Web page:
Monopoli in November? Most people wouldn’t even consider it. Good thing we aren’t most people, because Monopoli in November is lovely (even if many of the restaurants are closed and even if you have to avoid the rain showers).
Monopoli is a small little seaside town (population under 50K) in the region of Apulia (or Puglia in Italian) in the heel of the boot of Italy. Although tourism has increased in recent years, the town still holds quite a bit of traditional charm. In fact, it still pretty much shuts down in the middle of the afternoon for “riposo” so everyone can have a leisurely lunch — even the groceries close.
The city of Monopoli is probably most known for its old city, with its white buildings and narrow passageways.
Monopoli also has a castle. Well, it is called a castle at least — the Castle of Carlo V, to be precise. It is really more of a fortress. It was constructed back in the 1500’s. It isn’t very pretty, but it is one of the main sights of Monopoli.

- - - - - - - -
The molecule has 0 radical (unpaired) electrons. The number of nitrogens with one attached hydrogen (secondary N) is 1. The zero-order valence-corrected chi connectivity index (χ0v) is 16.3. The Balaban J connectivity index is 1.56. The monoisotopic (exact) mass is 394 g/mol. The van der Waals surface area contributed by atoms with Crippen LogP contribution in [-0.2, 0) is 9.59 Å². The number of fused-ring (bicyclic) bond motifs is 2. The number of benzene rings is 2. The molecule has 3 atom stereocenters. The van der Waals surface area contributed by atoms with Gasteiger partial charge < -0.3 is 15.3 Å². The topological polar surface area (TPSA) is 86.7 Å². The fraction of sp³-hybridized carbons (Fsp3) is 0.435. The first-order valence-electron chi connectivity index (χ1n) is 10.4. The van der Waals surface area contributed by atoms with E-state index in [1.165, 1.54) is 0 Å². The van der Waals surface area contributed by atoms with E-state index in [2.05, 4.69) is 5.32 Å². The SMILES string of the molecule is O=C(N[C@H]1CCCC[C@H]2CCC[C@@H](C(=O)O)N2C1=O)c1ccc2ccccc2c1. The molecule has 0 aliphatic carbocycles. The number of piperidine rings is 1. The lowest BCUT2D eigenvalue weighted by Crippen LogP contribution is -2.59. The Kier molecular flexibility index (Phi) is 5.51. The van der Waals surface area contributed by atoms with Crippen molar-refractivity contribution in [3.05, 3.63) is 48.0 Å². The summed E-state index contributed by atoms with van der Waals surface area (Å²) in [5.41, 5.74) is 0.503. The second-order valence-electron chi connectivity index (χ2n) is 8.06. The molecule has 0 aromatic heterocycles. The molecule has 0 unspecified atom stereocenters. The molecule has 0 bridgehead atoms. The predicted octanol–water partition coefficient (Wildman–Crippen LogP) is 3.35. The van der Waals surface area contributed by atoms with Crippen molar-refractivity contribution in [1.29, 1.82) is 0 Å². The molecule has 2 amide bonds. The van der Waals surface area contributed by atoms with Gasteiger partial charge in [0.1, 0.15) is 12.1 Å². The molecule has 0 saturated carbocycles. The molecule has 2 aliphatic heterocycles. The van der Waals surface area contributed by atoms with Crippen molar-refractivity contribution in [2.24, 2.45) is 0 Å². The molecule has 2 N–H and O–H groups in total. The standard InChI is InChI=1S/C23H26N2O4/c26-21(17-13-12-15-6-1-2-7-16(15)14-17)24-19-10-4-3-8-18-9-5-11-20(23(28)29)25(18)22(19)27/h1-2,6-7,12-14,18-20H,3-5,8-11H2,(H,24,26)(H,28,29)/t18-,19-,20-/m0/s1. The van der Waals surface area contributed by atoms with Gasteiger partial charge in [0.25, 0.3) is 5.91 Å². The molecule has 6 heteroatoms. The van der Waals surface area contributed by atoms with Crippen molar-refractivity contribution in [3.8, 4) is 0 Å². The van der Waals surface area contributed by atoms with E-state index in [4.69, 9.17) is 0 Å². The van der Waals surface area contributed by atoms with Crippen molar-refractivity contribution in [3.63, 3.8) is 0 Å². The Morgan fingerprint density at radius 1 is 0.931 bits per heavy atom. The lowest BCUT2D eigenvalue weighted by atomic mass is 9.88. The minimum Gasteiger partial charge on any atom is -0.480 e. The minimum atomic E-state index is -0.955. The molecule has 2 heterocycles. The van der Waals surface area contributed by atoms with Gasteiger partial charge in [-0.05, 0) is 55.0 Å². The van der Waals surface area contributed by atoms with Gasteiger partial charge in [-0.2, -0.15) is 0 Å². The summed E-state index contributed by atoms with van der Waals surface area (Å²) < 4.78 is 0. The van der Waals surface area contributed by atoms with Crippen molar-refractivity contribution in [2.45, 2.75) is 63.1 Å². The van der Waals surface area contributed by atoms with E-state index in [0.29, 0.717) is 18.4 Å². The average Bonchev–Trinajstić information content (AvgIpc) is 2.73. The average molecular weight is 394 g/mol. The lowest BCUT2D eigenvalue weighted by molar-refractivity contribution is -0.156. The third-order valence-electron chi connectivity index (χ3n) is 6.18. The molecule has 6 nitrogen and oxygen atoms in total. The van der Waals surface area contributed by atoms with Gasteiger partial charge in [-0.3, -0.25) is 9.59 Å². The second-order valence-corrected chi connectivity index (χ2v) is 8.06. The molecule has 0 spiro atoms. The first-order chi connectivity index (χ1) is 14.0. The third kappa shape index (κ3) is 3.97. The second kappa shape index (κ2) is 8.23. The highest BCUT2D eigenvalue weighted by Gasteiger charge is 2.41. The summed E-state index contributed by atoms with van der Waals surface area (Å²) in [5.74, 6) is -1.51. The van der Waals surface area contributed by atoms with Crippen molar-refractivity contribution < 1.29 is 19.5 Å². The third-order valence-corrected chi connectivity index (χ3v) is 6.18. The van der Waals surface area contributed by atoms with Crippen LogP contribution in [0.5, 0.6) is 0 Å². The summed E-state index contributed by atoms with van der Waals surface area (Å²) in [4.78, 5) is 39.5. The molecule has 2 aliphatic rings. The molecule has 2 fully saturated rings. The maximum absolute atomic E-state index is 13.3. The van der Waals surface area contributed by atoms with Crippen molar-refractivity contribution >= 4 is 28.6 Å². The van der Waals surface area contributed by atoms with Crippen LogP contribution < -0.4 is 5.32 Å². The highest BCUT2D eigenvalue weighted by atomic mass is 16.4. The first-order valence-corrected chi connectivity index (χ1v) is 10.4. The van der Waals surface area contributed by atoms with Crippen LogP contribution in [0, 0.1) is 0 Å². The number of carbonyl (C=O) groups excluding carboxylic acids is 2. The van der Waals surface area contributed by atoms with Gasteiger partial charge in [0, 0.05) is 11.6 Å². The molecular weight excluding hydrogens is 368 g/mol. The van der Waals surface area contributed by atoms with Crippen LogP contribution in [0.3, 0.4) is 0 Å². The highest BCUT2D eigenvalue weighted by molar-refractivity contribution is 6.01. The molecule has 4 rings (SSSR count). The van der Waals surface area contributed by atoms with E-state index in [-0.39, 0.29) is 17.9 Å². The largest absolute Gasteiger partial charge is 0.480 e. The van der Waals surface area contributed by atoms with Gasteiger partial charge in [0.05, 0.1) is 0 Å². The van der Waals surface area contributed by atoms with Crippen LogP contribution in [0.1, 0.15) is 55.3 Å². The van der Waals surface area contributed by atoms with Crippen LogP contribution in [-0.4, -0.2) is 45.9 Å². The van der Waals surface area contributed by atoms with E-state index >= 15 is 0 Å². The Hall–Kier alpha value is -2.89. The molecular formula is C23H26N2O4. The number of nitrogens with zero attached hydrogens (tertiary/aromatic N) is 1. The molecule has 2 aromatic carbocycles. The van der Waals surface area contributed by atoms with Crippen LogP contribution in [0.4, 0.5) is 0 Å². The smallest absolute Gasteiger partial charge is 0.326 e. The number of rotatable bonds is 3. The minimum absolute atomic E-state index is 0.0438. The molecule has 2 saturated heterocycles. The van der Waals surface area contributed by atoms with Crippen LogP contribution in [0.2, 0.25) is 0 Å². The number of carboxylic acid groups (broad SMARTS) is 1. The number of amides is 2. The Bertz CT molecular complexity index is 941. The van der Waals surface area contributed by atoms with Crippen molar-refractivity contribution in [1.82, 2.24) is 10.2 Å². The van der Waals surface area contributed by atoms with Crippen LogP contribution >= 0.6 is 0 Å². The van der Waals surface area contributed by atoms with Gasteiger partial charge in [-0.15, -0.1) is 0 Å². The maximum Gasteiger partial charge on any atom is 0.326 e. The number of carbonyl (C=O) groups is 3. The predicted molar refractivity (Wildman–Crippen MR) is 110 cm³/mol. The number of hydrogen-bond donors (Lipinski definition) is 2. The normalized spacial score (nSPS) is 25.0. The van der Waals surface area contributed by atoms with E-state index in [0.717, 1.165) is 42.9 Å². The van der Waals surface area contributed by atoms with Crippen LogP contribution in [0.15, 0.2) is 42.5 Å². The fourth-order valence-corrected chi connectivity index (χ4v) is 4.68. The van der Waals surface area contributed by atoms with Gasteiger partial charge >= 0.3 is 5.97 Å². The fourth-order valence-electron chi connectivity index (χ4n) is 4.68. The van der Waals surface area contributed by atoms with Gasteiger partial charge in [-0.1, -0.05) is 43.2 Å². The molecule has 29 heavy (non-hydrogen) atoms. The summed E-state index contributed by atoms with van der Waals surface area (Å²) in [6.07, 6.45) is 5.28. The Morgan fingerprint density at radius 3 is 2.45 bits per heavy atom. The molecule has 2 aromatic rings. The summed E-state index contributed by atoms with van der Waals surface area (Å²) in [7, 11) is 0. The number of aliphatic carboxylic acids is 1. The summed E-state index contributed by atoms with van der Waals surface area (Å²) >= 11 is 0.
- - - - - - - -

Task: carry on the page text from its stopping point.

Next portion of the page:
And, of course, on a sunny day (which are few and far between in November) the views of the water are incredible.
But you know what we loved best about Monopoli? The Chiesa di Santa Maria del Suffragio, otherwise known as the Church of Purgatory. Built towards the end of the 17th century, this so isn’t your typical church. You know that as soon as you see the outside. The doors are covered in skeletons and there are skull and crossbones motifs on the building.
Once you enter the church, it looks like any other church. At first. But look more closely and you will see this is not your typical church. Instead, it is a church dedicated to praying for the poor souls stuck in purgatory.
But the real highlight at the Chiesa di Santa Maria del Suffragio are the “mummies.” Depending on your source, these “mummies” may be the embalmed remains of the founding members of the church and local administrators or they might just be some unlucky people with no relation to the church at all.
Only we would find a purgatory church the most interesting part of Monopoli….